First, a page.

By Jonathan Edwards
Well, here we are at the beginning of the end for Steve Orlando’s Justice League of America, and holy shit is this issue terrible. I mean, Jesus, this book’s been bad in the past, even awful, but this takes the cake. From the utterly laughable premise to the entirely clumsy execution, everything about Justice League of America #27 reads like Orlando isn’t even trying anymore and is instead phoning it in as much as possible. Maybe this is his way of being petty and getting back at DC for canceling his crappy book, or maybe he somehow thinks this is a quality idea. But, it really, really isn’t, and it kind of has to be seen (or at least heard) to be believed.
Last issue ended with Chronos expounding his intention to take down lifelong enemy Ray Palmer once and for all, and this one opens with their fight already in progress. The former Atom gets the upper hand with the help of his brand-new companion, Yun Xee, who was created out of thin fucking air to be perhaps the single most contrived story catalyst I’ve ever seen. Because, when she uses her psychic powers to attack Chronos, he is somehow able to see into her mind. Presumably, due to his time manipulation powers (not that that’s clarified in the issue itself), he’s able to dig around in there until he learns of the “imprint” left at some point in prehistory by the God of Superheroes. Supposedly, it’s a physical phenomenon that, if tampered with, will prevent the concept of superheroes from ever existing on Earth. Yes, I am dead serious.
There is a lot that could be unpacked here regarding how much of an astronomical failure of creativity this is, but first and foremost, it shows an imbecilically simplistic and fundamentally erroneous understanding of what superheroes are in relation to human culture. At their most basic, superheroes exist to embody and defend what is considered “good” based on collective agreement on the concept of morality. So, while the idea of a God of Superheroes isn’t in and of itself bad, the idea that such a god would be the sole reason for their existence makes as much sense as there being no police without a God of Police to first put the idea in people’s heads. Furthermore, any prospective merit that idea could’ve had was immediately lost when literally everyone in the book immediately accepts the existence of the God of Superheroes as if they’ve always known about it. This kind of mass retcon is only condescending to readers, as it doesn’t even attempt to justify itself in-universe. Instead, it pretends this revelation has always been true as if no one will think about how it recontextualizes every single thing that’s come before.
But, really, the truly infuriating part of this whole dumbass idea is how fucking little Orlando works to introduce it. How goddamn lazy do you have to be to pull a new character out of your ass without any explanation of who they are or why they exist, arbitrarily assign them what could be called some of, if not the most important knowledge on Earth, and then have them carelessly make that knowledge available to a supervillain? That is one hundred percent shitty writing.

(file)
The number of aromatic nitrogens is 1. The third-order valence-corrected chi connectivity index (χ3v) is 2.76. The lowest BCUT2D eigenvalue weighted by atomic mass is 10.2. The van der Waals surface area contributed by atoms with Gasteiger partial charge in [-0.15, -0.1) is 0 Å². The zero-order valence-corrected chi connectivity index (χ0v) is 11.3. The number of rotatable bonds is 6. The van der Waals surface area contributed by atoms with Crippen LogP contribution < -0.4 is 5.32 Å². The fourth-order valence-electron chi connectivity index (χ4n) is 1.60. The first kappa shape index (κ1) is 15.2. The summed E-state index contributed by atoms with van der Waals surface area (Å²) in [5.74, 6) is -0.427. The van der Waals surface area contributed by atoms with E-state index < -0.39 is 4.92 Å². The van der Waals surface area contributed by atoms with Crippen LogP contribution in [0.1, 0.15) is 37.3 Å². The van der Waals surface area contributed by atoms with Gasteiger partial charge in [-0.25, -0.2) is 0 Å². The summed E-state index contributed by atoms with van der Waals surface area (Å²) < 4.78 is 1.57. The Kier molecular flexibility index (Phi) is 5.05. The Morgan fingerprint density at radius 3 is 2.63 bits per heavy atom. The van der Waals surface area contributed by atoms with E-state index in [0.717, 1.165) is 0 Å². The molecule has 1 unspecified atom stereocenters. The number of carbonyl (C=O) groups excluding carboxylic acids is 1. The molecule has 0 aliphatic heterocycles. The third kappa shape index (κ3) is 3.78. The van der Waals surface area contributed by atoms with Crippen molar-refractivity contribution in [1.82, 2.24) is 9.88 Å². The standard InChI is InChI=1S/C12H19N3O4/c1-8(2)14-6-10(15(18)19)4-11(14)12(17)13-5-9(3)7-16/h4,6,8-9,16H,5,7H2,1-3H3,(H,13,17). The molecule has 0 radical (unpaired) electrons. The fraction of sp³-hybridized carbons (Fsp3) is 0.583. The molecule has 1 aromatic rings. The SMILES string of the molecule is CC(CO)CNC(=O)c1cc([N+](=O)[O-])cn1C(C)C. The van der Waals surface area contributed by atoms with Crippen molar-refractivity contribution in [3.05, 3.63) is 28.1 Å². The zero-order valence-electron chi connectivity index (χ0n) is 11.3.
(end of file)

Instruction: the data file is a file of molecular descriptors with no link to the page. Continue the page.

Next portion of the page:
Hugo Petrus is back for this absolute train wreck of an issue’s art, and he does fine. It’s not good, but it’s not technically bad to look at either. The problem comes from how bright and colorful and equally-lit everything is. Nothing about this aesthetic is dramatic or fits the stakes and tone of the story. Rather, it’s like watching (or reading, I guess) a sitcom. Also, Chronos changes costumes in the middle of the issue, and his new one is both uninspired and stupid. Sure, you could say his classic outfit is silly, but it’s iconic to him. What’s more, there’s no motivation for him to change outfits randomly. If this boring new look was really that important, they should’ve just introduced him with it.
The only remotely positive thing I have to say about Justice League of America #27 is that Ray continues his streak of finally not sucking by lamenting how easily Prometheus tricked him. But, that’s not fixing any problems. It’s just acknowledging they existed after the fact. Additionally, I was ready to question why Palmer didn’t immediately spread the word about Chronos, but, in theory, Chronos could’ve appeared to the JLA only a mere instant after he disappeared from the fight with Palmer. That could be giving this book and Orlando too much credit, but there’s plenty else to be legitimately mad about for the time being. Also, I’m going to go ahead and predict that, in the end, someone other than the God of Superheroes (possibly Ryan) will turn out to be the one that actually makes the imprint. Because Steve Orlando thinks he’s clever. And, he’s not.
Justice League of America #27